All Sections

Motorist ‘carcooning’ effect endangering other road users

Car safety campaigners have claimed that motorists are becoming so dependent on in-car safety systems that they are losing touch with just how dangerous their vehicles can be.

The active safety systems inside many cars actually contribute to accidents, some suggest.
The active safety systems inside many cars actually contribute to accidents, some suggest.

Motorists now feel so safe in their cars that they’re becoming increasingly oblivious to cyclists, paying less attention to pedestrians, taking more risks and ultimately causing a greater number of casualties on our roads, safety experts suggest.

According to the latest figures from the Department of Transport, the number of cyclists killed or badly hurt by motorists hit 6,020 in the last 12 months ending in March — a rise of 11 per cent from 2010 to 2011.

Motorcyclists and pedestrians are also seeing a jump in casualty figures. Both saw a six per cent increase during the same time period.

Robert Gifford, executive director of the Parliamentary Advisory Committee for Transport Safety, told the Telegraph: “Perhaps what we are seeing here is ‘carcooning’ effect — that car drivers sitting in increasingly safer cars have less concern for the vulnerable road users around them.”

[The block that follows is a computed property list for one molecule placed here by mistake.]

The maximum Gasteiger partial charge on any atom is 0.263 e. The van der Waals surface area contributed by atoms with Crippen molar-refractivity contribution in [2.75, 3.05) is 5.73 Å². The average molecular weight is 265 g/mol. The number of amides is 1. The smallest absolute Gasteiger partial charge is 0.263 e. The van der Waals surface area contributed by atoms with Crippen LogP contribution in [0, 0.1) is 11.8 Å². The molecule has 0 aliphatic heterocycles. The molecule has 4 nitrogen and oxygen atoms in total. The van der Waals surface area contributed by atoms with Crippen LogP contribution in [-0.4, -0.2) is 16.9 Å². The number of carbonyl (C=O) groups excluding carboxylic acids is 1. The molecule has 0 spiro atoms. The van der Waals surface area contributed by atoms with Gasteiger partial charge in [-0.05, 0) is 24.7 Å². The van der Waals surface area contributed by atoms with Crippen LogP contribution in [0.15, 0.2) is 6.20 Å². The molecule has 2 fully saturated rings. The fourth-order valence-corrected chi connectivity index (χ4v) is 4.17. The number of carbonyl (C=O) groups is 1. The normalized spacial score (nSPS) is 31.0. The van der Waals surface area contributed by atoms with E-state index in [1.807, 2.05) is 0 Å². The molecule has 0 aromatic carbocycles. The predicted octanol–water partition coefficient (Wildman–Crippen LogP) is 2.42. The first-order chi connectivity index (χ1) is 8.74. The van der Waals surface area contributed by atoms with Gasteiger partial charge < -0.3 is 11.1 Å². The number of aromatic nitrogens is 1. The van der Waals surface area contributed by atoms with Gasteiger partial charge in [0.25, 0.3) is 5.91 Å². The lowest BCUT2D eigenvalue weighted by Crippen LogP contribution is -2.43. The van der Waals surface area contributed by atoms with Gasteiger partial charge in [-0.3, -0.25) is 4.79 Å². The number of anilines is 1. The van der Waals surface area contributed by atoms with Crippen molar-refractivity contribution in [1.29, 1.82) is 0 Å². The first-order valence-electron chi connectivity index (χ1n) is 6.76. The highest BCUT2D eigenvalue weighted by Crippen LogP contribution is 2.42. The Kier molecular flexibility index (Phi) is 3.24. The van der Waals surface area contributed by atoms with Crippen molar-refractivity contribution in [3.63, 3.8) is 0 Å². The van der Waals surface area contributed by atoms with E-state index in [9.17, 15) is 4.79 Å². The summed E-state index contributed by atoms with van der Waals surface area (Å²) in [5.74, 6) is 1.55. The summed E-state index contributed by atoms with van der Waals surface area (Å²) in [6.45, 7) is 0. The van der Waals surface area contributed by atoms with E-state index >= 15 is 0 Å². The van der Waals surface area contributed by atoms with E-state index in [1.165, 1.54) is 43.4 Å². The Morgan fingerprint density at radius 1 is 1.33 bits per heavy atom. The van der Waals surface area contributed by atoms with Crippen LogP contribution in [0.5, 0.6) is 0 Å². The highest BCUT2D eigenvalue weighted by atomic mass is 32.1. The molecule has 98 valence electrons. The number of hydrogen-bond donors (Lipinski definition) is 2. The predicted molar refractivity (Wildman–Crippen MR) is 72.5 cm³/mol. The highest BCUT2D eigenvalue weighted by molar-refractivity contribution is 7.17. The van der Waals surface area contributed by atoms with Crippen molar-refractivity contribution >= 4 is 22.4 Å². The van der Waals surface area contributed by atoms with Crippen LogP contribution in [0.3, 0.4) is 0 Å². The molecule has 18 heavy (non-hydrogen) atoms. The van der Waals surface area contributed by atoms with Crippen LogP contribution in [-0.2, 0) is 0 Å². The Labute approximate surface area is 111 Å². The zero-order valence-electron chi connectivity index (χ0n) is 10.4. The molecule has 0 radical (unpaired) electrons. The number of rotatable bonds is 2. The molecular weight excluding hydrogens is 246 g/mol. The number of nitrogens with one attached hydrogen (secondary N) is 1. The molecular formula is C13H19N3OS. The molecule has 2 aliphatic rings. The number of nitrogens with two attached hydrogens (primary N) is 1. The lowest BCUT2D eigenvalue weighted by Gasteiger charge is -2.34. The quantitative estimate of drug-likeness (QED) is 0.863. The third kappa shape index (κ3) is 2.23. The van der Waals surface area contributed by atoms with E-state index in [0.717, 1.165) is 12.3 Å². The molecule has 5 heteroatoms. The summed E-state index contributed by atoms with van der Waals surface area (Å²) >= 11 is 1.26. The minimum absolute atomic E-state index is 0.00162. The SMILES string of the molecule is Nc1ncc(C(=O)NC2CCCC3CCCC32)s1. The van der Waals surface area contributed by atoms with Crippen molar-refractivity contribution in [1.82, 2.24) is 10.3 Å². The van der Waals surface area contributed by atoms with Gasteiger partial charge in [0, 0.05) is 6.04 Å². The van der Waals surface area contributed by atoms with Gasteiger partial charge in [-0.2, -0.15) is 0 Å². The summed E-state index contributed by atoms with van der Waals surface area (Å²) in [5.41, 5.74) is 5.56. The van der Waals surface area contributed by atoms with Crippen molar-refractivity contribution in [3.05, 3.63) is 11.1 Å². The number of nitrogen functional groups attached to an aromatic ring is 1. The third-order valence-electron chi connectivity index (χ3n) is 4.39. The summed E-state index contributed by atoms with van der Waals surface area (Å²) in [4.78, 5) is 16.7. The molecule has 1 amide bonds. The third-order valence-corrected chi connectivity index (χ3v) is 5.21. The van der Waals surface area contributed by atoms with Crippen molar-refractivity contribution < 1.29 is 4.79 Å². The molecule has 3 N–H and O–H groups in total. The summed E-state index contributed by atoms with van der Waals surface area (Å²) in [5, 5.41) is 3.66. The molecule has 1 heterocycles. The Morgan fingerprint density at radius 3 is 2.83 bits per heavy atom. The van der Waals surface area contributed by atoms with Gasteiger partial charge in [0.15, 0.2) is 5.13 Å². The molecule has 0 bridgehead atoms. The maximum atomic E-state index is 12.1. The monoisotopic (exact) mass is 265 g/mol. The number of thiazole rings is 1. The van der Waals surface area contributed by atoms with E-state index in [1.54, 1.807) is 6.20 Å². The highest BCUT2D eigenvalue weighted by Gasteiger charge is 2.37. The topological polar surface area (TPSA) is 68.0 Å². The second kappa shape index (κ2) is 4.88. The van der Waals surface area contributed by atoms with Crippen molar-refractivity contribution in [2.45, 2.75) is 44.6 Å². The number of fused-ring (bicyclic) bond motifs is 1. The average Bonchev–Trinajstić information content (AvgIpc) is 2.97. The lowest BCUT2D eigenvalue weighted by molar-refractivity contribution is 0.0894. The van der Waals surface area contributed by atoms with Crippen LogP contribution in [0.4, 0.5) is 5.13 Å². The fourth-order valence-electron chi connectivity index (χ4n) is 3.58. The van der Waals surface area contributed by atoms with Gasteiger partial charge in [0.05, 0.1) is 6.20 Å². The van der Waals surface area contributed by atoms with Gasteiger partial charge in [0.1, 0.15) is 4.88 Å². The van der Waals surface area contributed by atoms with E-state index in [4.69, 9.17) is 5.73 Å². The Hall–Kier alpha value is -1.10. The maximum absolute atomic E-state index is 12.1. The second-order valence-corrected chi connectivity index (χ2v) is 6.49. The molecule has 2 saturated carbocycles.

‘Carcooning’, a term coined by university of Reading psychologist Professor Frank McKenna, refers to drivers becoming less in tune and aware of their surroundings because of sophisticated safety equipment like airbags and blind-spot detection systems.

Simon Best, chief executive of the Institute of Advanced Motorists, has called for changes to the driving test to help drivers become more of their surroundings. “It is unacceptable that road deaths and serious injuries have risen for children, pedestrians, motorcyclists and cyclists,” he said.

“Cutting road safety education, scrapping casualty targets and cuts in council spending all suggest this isn’t a major priority. The Government needs to show much greater leadership on road safety.”

The DoT research also found drink-driving deaths have increased from 250 cases to 280, and the overall figure of injuries had increased from 8,210 to 8,430 — the first rise since 2002.

Do you believe active safety systems are making drivers more reckless? If so, aren’t these systems surely preventing more injuries than they’re causing through driver negligence? Let us know in the comments below.

Source: The Telegraph

Image: Car Advice


Leave a Reply

Your email address will not be published. Required fields are marked *